Human triple-negative breast cancer cell lines (MDA-MB-231, BT-549, MDA-MB-468, Hs578T) and non-tumorigenic breast epithelial cell line (MCF-10 A) were purchased from the Cell Bank of Type Culture Collection of The Chinese Academy of Sciences (Shanghai, China) in May 2021. All cell lines were cultured in DMEM (HyClone) containing 10% FBS (Gibco), 1% penicillin and streptomycin solution in an incubator with standard condition (5% CO2, 37 °C). The genetic testing and identification of the cell lines described in this study was conducted by the short tandem repeat (STR) profiling method. The cell lines selected for experimentation had been identified within a timeframe of less than 16 weeks. The most recent identification was carried out in June 2023. Short hairpin RNA (shRNA) targeting DCUN1D5 were subcloned into GV493 lentiviral shRNA vector (Genechem, Shanghai, China). For overexpressing DCUN1D5, FN1 and YY1, the construct was generated by subcloning PCR amplified full-length human cDNA. The constructed lentiviral vectors were packaged into the viruses in HEK 293 T cells. Then, the harvested and concentrated viruses were added into cells and cultured for 72 h. The target sequences of the shDCUN1D5 and shCtrl were as follows:

shDCUN1D5-1: 5’-ATGCTGATCTTAGTAACTA-3’.

shDCUN1D5-2: 5’-GCTAGACTAATAAGTGGAGAG-3’.

shDCUN1D5-3: 5’-GCAGGTCCTGATGAAGTTGTA-3’.

shCtrl: 5’-TTCTCCGAACGTGTCACGT-3’.

Quantitative real-time PCR

Total RNA was extracted from different cell lines with TRIzol reagent (Invitrogen). Reverse transcription of cDNA was performed by PrimeScript RT Master Mix (Takara) and qRT-PCR was subsequently carried out following the instructions of the SYBR Green Real-Time PCR kit with an ABI 7500 PCR System (Applied Biosystems). The relative expression of the target genes was normalized to GAPDH and data analyses were calculated by the 2 − ΔΔct method. The primers used in qRT-PCR were shown in Table S1.

Western blot analysis

Total protein was separated by RIPA lysis buffer (Beyotime) and quantified with BCA Protein Assay Kits (Beyotime). Protein samples were probed with the following antibodies: anti-DCUN1D5 (14810-1-AP, Proteintech), anti-FN1 (#26,836, Cell Signaling Technology), anti-p-PI3K (20584-1-AP, Proteintech), anti-PI3K (ab154598, abcam), anti-p-AKT (28731-1-AP, Proteintech), anti-AKT (10176-2-AP, Proteintech) and anti-GAPDH (ab181602, Abcam). Binding of the primary antibody was detected by incubating the membranes with a horseradish peroxidase-conjugated secondary antibody. Immunoblots were observed with the Enhanced Chemiluminescence Detection Kit (Thermo Fisher Scientific, Inc.).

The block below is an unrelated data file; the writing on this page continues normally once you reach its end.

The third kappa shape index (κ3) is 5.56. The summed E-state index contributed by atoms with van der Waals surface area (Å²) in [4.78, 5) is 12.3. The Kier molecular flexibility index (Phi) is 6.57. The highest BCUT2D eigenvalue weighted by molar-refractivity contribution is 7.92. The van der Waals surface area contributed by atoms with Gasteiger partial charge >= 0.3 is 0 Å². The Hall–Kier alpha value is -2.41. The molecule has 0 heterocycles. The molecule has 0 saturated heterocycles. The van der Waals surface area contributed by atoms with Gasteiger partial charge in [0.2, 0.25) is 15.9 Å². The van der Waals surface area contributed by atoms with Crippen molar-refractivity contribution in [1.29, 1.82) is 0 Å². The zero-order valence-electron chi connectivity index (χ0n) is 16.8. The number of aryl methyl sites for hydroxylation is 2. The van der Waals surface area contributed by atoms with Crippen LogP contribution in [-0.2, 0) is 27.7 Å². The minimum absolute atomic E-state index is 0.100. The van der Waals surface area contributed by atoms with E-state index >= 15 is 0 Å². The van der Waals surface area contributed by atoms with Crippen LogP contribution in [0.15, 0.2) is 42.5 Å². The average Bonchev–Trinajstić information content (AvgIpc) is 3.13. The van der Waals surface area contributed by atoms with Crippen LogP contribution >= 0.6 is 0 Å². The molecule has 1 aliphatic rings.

Cell proliferation and colony formation assays

Cell proliferation was assessed by CCK8 assay, in which cells were seeded in 96-well plates (2000 cells/well). Then, 10 ul of Cell Counting Kit-8 (Dojindo Molecular Technologies) was added to each well and incubated for 2 h at 37 °C. The absorbance was measured at 450 nm through a microplate reader. Cell growth was analyzed once per day for 5 days. For the colony formation assay, 1000 cells were seeded into a 6-well plate and cultured at 37 °C for 14 days. At the end of the incubation, colonies were fixed with 4% paraformaldehyde for 30 min and stained with 0.1% of crystal violet solution (Sangon Bio, Inc.) for 15 min.

Apoptosis assay

Apoptosis assay were performed with the Annexin V-APC Apoptosis Detection Kit (eBioscience) according to the manufacturer’s instructions, then the apoptosis rate was evaluated by a flow cytometer (Guava EasyCyte HT).

Wound healing and transwell assays

For wound healing assay, cells were seeded at the bottom of 6-well plates and cultured at 37 °C overnight. A 10 ul sterile tip was used to produce a line wound across the confluent cell layer. The floating cells were washed with PBS and the serum-free medium was utilized to maintain the cells. The images were captured at 0 and 24 h, then cell migration was calculated through the healed wound percentage. Transwell assays were performed to detect cell migration and invasion, the upper chamber of the transwell (Corning, Inc.) was filled with 100 μl of cell suspension, and the lower chamber was filled with 600 μl of DMEM with 30% FBS. For invasion assays, transwell chambers were precoated with Matrigel (BD Biosciences) for 2 h at 37 °C. After 24 h, the migrated or invaded cells were fixed with 4% paraformaldehyde and stained with 0.5% crystal violet. The images of stained cells on the lower side were captured.

Tumor formation and metastasis assays in nude mouse models

In animal study, 4-week-old female BALB/c nude mice were purchased from Vital River Co. Ltd. (Beijing, China) and kept in sterile cages with a specific nonpathogenic condition. For xenograft animal models, the mice were randomly divided into two groups (n = 10 for each group). A total of 1 × 107 shDCUN1D5 MDA-MB-231 cells or negative control (shCtrl) cells were subcutaneously injected into the BALB/c nude mice. Tumor volume was recorded every 3 days and calculated according to the formula: (length × width2)/2. After 25 days of injection, all mice were sacrificed and the xenografts were dissected and weighed. IHC staining analysis was conducted to measure the expression of DCUN1D5, Ki67, FN1, p-PI3K and p-AKT of xenograft tumors. The antibodies used in the IHC staining analysis was listed in Table S2. For the in vivo lung metastasis assay, shDCUN1D5 MDA-MB-231 or shCtrl cells (2 × 106) were injected into the tail vein of each nude mouse (n = 5 for each group). These mice were sacrificed after 10 weeks and the lungs were resected for H&E staining to calculate metastatic nodules. Two consecutive 5 μm sections were taken and then a number of consecutive 5 μm sections were discarded before collecting another two consecutive 5 μm sections. This process was repeated along the entire lung. Metastatic nodules were counted on each H&E paraffin section with a phase contrast microscope and the sum of microscopic counting were adopted as the final number of lung metastatic nodules. All animal experiments were conducted with the approval by the Animal Ethics Committee of Fujian Medical University. Relevant procedures were performed in accordance with the guidelines for the care and welfare of laboratory animals.